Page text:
Ethiopia: Creativity in the face of hardship

 A group of Oromo IDPs walk on the dry riverbed near Burka Dare IDP site in Ethiopia. The Lutheran World Federation supports internally displaced people in several regions of Ethiopia, through emergency response on water, sanitation and hygiene (WASH) as well as long-term development and empowerment projects, to help build resilience and adapt communities’ lifestyles to a changing climate. 27 January 2019. Photo: LWF/Albin Hillert
A group of Oromo IDPs walk on the dry riverbed near Burka Dare IDP site in Ethiopia. The Lutheran World Federation supports internally displaced people in several regions of Ethiopia, through emergency response on water, sanitation and hygiene (WASH) as well as long-term development and empowerment projects, to help build resilience and adapt communities’ lifestyles to a changing climate. 27 January 2019. All photos: LWF/Albin Hillert

LWF supports people displaced internally by extreme climate and conflict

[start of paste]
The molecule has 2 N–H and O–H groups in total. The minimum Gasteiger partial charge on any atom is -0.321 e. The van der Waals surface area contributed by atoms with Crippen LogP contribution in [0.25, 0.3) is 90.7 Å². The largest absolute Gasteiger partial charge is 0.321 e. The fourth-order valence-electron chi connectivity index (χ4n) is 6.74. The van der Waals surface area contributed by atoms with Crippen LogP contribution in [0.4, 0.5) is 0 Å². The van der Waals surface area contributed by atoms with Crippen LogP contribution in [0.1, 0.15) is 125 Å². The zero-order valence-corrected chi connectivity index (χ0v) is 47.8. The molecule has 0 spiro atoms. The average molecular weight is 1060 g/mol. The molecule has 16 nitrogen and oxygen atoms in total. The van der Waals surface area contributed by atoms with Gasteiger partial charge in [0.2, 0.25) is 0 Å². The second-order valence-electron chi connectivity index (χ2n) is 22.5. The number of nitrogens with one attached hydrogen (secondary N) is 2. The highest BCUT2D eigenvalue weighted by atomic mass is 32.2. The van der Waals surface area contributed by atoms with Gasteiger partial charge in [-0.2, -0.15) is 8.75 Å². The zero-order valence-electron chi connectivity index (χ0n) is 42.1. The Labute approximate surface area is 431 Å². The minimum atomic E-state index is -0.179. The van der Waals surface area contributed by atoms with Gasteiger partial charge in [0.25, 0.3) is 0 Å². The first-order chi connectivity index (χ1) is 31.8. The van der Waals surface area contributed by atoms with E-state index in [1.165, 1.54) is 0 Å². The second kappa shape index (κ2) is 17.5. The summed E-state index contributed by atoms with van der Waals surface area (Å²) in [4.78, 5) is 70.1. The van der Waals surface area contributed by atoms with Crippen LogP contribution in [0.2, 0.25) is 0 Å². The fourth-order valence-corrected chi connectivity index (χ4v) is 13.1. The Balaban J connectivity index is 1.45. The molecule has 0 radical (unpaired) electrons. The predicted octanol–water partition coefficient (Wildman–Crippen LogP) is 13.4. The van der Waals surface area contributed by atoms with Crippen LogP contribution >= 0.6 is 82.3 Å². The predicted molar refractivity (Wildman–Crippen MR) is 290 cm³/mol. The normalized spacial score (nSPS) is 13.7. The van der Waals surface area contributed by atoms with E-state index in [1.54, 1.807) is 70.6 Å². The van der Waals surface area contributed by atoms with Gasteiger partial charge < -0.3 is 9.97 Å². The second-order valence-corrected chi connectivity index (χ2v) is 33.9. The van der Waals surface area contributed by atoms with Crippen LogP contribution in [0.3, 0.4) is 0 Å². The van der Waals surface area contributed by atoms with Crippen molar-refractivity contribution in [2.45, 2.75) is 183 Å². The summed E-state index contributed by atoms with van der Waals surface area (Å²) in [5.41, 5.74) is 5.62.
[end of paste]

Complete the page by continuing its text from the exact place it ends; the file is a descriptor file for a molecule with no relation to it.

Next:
(LWI) -  At the Burka Dare site for internally displaced people (IDPs) in Ethiopia’s Oromia Region, Halima Ismael explains why she left her home in the neighboring region of Somali. “We struggled for a long time to protect ourselves. Many of our brothers died, and in the end we had to flee.”

 LWF/Albin Hillert

She continues, “We escaped during the night from our home in Daka , my family and our neighbors. When we came here, it was with bare hands. We left everything behind,” Ismael recalls.

The settlement in Seweyna administrative area is in Bale Zone, nearly 750 kilometers from the capital Addis Ababa. It is in one of the five regions in Ethiopia where the Lutheran World Federation (LWF) is implementing projects, including initiatives aimed at assisting climate and conflict IDPs. And, in a neighboring district in the same zone, the LWF helps communities to build resilience and adapt lifestyles to a changing climate.